Fukushima and the Inevitability of Accidents via The Bulletin of Atomic Scientists

The March 11, 2011 disaster at the Fukushima Daiichi Nuclear Power Station in Japan replicates the bullet points of most recent industrial disasters. It is outstanding in its magnitude, perhaps surpassing Chernobyl in its effects, but in most other respects, it simply indicates the risks that we run when we allow high concentrations of energy, economic power, and political power to form. Just how commonplace — prosaic, even — this disaster was illustrates just how risky the industrial and financial world really is.

Nothing is perfect, no matter how hard people try to make things work, and in the industrial arena there will always be failures of design, components, or procedures. There will always be operator errors and unexpected environmental conditions. Because of the inevitability of these failures, and because there are often economic incentives for business not to try very hard to play it safe, government regulates risky systems in an attempt to make them less so. Formal and informal warning systems constitute another method of dealing with the inherently risky systems of industrial society. And society can always be better prepared to respond when accidents and disasters occur.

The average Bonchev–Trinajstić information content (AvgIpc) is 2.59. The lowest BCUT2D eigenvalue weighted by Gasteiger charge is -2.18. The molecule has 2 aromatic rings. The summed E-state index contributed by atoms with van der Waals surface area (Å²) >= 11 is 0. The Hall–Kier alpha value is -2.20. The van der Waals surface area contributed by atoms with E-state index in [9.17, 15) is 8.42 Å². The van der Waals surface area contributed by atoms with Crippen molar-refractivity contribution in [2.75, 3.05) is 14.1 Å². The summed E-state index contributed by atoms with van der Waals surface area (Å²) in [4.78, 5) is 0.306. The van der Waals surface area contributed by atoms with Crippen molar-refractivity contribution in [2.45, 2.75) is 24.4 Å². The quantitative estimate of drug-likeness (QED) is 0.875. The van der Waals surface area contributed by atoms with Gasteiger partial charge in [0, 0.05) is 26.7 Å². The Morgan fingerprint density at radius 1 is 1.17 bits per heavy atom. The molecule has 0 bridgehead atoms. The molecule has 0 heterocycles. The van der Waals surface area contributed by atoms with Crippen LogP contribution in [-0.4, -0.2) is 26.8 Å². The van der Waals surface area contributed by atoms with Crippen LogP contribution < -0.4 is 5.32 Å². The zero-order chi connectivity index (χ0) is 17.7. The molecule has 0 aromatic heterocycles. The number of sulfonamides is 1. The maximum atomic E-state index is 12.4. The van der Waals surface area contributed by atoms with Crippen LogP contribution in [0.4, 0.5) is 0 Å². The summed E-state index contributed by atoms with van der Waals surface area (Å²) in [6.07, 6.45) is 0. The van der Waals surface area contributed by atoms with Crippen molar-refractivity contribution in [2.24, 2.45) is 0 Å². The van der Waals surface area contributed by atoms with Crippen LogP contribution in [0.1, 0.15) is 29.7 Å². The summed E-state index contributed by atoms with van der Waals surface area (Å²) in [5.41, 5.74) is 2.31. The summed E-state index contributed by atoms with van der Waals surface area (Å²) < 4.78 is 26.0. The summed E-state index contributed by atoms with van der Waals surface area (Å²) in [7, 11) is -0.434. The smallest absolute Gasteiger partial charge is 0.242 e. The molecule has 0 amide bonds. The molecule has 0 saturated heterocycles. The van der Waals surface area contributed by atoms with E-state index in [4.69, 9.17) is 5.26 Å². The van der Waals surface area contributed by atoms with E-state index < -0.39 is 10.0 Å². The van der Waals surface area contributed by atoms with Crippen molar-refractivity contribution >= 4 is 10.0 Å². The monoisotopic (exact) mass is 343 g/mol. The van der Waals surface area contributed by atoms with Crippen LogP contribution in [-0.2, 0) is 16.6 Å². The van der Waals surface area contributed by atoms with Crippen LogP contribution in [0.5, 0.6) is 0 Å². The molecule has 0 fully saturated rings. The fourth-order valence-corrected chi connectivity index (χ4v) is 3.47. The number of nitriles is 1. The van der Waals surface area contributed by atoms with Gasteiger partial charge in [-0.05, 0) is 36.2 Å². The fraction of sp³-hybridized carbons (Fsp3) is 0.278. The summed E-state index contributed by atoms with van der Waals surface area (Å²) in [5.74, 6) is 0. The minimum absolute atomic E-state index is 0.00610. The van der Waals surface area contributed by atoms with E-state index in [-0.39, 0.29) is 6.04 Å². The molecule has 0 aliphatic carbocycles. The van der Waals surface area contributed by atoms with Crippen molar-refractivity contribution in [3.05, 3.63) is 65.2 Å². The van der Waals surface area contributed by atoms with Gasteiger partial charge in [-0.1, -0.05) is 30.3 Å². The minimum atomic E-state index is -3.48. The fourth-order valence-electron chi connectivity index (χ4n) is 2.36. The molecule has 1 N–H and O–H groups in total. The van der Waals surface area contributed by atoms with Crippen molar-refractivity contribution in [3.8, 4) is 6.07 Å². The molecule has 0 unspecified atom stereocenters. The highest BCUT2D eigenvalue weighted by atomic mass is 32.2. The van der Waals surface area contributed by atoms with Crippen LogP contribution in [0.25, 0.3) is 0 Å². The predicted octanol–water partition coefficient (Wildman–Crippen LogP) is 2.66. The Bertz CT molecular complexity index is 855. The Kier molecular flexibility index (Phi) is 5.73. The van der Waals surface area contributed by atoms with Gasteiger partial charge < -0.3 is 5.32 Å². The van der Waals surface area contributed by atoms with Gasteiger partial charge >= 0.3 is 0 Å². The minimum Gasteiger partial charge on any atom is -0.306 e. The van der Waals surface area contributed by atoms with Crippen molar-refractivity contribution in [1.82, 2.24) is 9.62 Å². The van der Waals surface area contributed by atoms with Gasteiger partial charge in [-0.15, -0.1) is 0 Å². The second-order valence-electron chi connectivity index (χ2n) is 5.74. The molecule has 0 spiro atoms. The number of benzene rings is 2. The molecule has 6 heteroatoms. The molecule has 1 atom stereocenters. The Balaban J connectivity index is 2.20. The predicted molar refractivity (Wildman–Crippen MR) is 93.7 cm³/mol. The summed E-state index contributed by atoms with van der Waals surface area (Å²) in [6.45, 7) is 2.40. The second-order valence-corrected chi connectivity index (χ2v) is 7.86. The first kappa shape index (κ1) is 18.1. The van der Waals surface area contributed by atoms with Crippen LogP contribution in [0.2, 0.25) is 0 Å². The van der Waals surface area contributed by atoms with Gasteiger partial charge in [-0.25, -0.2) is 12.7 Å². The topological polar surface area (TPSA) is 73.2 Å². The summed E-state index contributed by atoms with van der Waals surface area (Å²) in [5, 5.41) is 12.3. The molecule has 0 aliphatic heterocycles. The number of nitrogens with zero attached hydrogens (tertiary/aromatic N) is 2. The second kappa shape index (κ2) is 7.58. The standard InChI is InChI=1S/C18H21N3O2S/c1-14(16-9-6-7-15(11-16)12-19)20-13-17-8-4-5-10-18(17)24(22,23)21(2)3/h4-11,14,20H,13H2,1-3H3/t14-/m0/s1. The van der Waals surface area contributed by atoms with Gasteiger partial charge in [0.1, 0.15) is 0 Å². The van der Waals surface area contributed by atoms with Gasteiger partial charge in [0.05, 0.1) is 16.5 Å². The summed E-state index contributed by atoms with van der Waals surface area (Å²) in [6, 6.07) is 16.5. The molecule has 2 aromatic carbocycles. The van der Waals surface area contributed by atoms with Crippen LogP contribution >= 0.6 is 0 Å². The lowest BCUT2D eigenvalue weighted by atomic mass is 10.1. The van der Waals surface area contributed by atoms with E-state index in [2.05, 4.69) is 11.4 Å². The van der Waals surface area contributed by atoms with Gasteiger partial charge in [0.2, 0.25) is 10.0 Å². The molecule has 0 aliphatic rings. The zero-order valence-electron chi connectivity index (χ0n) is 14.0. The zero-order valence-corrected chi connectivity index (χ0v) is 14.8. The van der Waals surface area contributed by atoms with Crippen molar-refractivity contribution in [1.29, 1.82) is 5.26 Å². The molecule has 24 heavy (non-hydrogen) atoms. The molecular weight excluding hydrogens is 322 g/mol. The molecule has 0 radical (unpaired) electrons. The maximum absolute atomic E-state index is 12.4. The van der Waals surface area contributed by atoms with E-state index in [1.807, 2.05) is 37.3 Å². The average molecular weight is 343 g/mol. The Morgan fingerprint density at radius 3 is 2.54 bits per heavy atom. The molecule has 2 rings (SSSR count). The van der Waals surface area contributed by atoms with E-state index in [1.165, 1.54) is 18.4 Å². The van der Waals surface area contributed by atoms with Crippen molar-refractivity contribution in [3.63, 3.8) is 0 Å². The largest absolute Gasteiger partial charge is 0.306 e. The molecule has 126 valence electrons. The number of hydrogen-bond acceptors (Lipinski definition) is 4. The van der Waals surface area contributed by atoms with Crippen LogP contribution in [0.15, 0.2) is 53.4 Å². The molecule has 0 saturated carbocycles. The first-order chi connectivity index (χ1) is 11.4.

But for many reasons, even quality regulation, close attention to warnings, and careful plans for responding to disaster cannot eliminate the possibility of catastrophic industrial accidents. Because that possibility is always there, it is important to ask whether some industrial systems have such huge catastrophic potential that they should not be allowed to exist.

Continue reading the abbreviated version of this article at Fukushima and the inevitability of accidents

The full contents of this article are available in the November/December issue of the Bulletin of the Atomic Scientists and can be found here.

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